Megan and Michael eating oatmeal at a backpacking campground

Tips for properly using your bear canister in camp

  • Keep your canister properly secured and locked at all times, with the exception of when you’re getting something out or putting items in. A large number of incidents where a bear has obtained food involve improperly locked canisters, or instances where people have their canisters open and then flee when a bear shows up in camp.
  • Store your bear canister 100 feet downwind from your tent—and in grizzly country, you’ll want to up that to 300 feet.
  • Choose a spot away from cliffs and water sources. If a bear does bat your canister around, you don’t want it rolling off a ledge or into a river.
  • Place something on top of your canister to act as a “bear alarm” that will wake you in the event a bear does investigate your canister. We use our cookpot and utensils or a few rocks. This way, we will (hopefully) wake up and be able to deter the bear from messing with the canister and further reinforce the desired behavior of just leaving bear canisters alone.
  • Don’t tie anything to your canister that a bear would be able to bite and carry your canister off with. The exception here is if you’re using an Ursack, in which case you want to tie the bag to something so a bear can’t walk off with it (more below).
Megan is sitting on the ground with a bear canister in front of her. She is removing a backpacking meal from the canister.

Best bear canisters for backpacking

Below is an overview of bear canisters that are approved for use in various parts of the United States. It’s not exhaustive, but it’s a good representation of the best options that are still widely available in stores and online.

For each canister, we review the specs as well as some of the pros and cons and notes about where it’s generally approved for use (but, always check with the local ranger station where you’re backpacking for current regulations).

Bare Boxer Contender product image

Bare Boxer Contender

Weight: 1 lb 9.6oz  (25.6 oz)
Volume: 4.5L / 275 cubic inches
Dimensions: 7.4 x 8 inches
IGBC & SIBBG Approved

If you’re a solo hiker and only go on short weekend backpacking trips, this bear canister is your lightest option. However, it only holds about 2 days of food (maybe 3 if you’re super efficient), so there is not much flexibility if you want to go on a longer trip—you’d have to rent or buy a larger canister for longer treks.

BearVault BV450 product image

BearVault BV450 Jaunt

Weight: 2 lbs. 1 oz (33 oz)
Volume: 7.2L / 440 cubic inches
Dimensions: 8.7 x 8.3 inches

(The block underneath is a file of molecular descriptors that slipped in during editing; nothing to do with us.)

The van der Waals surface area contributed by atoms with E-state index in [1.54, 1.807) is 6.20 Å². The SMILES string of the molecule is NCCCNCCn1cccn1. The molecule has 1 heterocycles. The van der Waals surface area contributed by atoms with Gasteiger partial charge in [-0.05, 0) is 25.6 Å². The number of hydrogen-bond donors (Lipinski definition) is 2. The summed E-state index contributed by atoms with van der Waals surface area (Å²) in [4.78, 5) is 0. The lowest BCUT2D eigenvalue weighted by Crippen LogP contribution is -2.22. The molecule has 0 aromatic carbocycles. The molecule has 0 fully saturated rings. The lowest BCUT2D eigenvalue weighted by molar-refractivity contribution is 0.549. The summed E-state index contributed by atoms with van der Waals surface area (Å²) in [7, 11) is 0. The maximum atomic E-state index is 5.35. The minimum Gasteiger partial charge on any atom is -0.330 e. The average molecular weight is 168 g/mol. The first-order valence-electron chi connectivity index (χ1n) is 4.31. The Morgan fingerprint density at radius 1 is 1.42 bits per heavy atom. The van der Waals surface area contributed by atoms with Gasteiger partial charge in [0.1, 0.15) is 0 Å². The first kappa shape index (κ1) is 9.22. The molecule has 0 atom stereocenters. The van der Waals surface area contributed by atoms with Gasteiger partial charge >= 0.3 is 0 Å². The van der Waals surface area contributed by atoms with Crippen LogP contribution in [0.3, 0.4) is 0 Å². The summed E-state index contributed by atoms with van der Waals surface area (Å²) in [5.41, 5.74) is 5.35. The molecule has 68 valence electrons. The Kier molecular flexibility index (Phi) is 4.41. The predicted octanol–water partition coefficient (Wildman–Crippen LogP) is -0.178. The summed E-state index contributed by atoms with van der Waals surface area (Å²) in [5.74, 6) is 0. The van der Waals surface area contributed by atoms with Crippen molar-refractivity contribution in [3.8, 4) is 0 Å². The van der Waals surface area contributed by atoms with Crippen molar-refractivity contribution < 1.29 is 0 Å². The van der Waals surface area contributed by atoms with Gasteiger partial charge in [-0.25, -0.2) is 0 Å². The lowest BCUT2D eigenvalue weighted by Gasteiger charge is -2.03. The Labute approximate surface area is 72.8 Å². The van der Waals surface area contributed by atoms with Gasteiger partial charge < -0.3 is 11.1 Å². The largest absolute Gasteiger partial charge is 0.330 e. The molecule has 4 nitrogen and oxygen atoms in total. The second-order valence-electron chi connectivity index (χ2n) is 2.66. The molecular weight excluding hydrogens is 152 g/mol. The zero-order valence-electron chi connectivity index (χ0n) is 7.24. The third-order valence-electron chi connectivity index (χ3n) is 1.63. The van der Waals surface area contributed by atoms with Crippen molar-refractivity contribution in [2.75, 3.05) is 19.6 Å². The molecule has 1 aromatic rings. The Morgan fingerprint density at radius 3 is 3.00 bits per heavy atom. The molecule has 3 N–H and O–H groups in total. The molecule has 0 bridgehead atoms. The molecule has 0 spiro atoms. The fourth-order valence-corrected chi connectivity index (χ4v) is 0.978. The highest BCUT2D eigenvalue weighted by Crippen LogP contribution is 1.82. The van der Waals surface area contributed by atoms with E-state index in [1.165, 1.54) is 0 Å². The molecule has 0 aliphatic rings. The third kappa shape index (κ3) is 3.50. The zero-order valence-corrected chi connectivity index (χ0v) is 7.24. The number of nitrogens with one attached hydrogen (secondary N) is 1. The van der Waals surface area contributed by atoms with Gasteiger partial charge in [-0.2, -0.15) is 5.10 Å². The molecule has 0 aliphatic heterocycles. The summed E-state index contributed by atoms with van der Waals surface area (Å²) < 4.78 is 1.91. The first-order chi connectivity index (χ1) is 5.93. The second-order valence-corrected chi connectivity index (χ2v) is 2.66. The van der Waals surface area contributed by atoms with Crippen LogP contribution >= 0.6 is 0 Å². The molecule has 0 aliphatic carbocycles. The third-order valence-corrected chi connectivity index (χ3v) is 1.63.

IGBC & SIBBG Approved
Notable exceptions: Not recommended for use in the Eastern High Peaks Wilderness Area of the Adirondack per the DEC

The BV450 Jaunt canister holds about 4 days of food for one hiker, so it’s a great option for solo backpackers who want more flexibility than the Bare Boxer Contender offers. The clear sides mean you can see what’s inside, which is super helpful when you’re looking for a specific item. Additionally, you don’t need any tools or coins to open the lid.

BearVault BV500 product image

BearVault BV500 Journey

Weight: 2 lbs. 9 oz. (41 oz)
Volume: 11.5L / 700 cubic inches
Dimensions: 8.7 x 12.7 inches
IGBC & SIBBG Approved
Notable exceptions: Not recommended for use in the Eastern High Peaks Wilderness Area of the Adirondack per the DEC

The BV500 Journey is our top pick for solo backpackers who plan to go on longer hikes, or for couples who like long-weekend backpacking trips and want to save some weight by not carrying two, smaller canisters. This canister can hold around 7 days of food for one hiker, or 3-4 days of food for two hikers. Like the BV450, the BV500 has clear sides and there’s no need for any tools to open the lid.

Michael and I share one BV500 for our shorter backpacking trips when hard-sided canisters are required, and we each carried one on our JMT trip.

Bearikade Bear Canister product image

Bearikade Weekender

Weight: 2 lbs (32 oz)
Volume: 10.7L / 650 cubic inches
Dimensions: 9 x 10.5 inches

Bearikade Expedition

Weight: 2 lbs 4 oz. (36 oz)
Volume: 14.7L / 900 cubic inches
Dimensions: 9 x 14.5 inches

NOT IGBC approved, but is SIBBG Approved so it is allowed in: Yosemite, Sequoia-Kings, Olympic, Lassen, parts of Canyonlands, and Shenandoah National Parks, but not in locations that specify an IGBC approved container is required